For all organizations, the size of the organization, the age of the organization, the likelihood/possibility of the organization going out of business (losing customers), and the quality of the feedback mechanism from the customers are the primary factors that determine how good the organization is at serving its customers. The US federal government is the 250 years old biggest organization in the world, and has no fear at all of going out of business, and gets crappy yes/no feedback roughly every 4 years. It should be the worst-run organization on the planet for the purpose of serving it's customers. It's close...because most of the worse ones aren't there to serve the customers.
Complex systems, unintended consequences
The modern social/economic system is tremendously complex. Any action in a complex, non-modularized system has both intended and unintended consequences. See, for instance medicines. Medicines to help with erectile dysfunction help to cause heart-attacks. See for instance, biosystems...the introduction of ferretts to chase down rabbits has been known to cause ecosystem collapse. See for instance the economy. Government intervention screws up complex systems badly.
Also, re-referencing the decline of the black family, which was predicted by my black grandmother-in-law when welfare was introduced. She thought Welfare was a deliberate plot to destroy the black family. I personally don't figure government is that smart.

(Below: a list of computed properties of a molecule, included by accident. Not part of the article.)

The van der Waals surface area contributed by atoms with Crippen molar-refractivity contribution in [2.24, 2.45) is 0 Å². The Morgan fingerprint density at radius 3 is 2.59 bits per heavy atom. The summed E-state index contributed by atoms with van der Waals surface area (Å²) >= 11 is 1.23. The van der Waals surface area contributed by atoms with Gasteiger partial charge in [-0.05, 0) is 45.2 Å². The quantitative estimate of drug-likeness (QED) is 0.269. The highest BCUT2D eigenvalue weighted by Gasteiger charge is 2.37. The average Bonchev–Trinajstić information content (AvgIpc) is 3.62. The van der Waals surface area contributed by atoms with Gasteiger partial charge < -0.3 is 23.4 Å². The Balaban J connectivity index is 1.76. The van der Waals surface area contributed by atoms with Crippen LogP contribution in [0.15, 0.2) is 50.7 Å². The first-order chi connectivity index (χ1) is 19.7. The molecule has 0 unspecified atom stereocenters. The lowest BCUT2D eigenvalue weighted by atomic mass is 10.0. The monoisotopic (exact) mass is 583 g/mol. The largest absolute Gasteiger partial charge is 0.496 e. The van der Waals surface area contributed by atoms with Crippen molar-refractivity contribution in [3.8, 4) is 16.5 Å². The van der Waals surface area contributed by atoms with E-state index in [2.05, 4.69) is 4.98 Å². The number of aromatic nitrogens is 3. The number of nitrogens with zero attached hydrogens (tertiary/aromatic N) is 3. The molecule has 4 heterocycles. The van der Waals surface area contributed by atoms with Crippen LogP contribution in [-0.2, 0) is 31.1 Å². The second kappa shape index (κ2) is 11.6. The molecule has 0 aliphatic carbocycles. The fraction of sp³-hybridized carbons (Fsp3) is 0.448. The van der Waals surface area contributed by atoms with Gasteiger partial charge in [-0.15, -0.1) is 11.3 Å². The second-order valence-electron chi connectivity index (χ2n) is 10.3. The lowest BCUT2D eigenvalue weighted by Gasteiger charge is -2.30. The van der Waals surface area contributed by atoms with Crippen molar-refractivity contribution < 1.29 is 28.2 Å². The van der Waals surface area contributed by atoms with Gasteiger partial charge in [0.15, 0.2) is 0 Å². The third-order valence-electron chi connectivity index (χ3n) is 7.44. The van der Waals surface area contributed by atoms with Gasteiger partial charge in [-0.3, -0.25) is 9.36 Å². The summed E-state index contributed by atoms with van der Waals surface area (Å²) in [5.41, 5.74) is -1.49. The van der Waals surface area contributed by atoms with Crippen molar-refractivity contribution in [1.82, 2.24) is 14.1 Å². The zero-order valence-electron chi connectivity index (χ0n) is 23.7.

Prohibition and the drug war have created more crime than any other government actions we can find. While that's known now, and why police and prison guard unions massively support the drug war now...I don't think that the goal of either was to massively increase crime?
Government != society
Oftentimes arguments against libertarianism, there is a conflation of Government and Society. Government is not society and society is not government. Government is a small group of people in society who have somehow managed to grasp the reins of violence, and the treasury. Society is usually a group of people who'd like to live their lives, and help their neighbors. Government are the people who prevent you from giving your used toys to needy kids because they might not be perfect toys. And then they take your money, and buy new toys and give those toys to the needy kids.
Trade is effectively always good
Trade is what happens when you have an orange that I'd be happy to buy for $2, you would sell it for $1, and then you sell it to me for $1.50. I'm 50 cents richer than I was before the transaction...and so are you. Trade is good...3/4 of the total value in the world comes from moving stuff from low-value states (posessed by someone who doesn't want it much) to high value states (posessed by someone who wants it more).